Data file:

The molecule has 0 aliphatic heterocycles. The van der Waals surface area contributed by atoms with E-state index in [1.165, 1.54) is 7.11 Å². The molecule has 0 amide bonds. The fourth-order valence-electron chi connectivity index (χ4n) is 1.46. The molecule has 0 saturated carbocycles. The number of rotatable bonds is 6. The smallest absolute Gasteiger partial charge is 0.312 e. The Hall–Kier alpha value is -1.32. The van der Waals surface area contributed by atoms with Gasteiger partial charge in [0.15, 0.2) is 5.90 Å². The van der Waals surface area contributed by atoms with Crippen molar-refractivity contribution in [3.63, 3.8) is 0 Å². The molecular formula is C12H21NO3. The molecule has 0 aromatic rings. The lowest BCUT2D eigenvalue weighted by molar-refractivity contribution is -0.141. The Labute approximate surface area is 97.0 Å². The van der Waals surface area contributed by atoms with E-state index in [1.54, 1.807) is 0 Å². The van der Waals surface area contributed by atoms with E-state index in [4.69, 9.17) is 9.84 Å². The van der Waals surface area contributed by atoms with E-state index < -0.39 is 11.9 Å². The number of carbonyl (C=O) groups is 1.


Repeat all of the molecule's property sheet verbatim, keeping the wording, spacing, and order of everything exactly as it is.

The molecule has 0 aliphatic heterocycles. The van der Waals surface area contributed by atoms with E-state index in [1.165, 1.54) is 7.11 Å². The molecule has 0 amide bonds. The fourth-order valence-electron chi connectivity index (χ4n) is 1.46. The molecule has 0 saturated carbocycles. The number of rotatable bonds is 6. The smallest absolute Gasteiger partial charge is 0.312 e. The Hall–Kier alpha value is -1.32. The van der Waals surface area contributed by atoms with Gasteiger partial charge in [0.15, 0.2) is 5.90 Å². The van der Waals surface area contributed by atoms with Crippen molar-refractivity contribution in [3.63, 3.8) is 0 Å². The molecular formula is C12H21NO3. The molecule has 0 aromatic rings. The lowest BCUT2D eigenvalue weighted by molar-refractivity contribution is -0.141. The Labute approximate surface area is 97.0 Å². The van der Waals surface area contributed by atoms with E-state index in [1.54, 1.807) is 0 Å². The van der Waals surface area contributed by atoms with E-state index in [4.69, 9.17) is 9.84 Å². The van der Waals surface area contributed by atoms with E-state index < -0.39 is 11.9 Å². The number of carbonyl (C=O) groups is 1.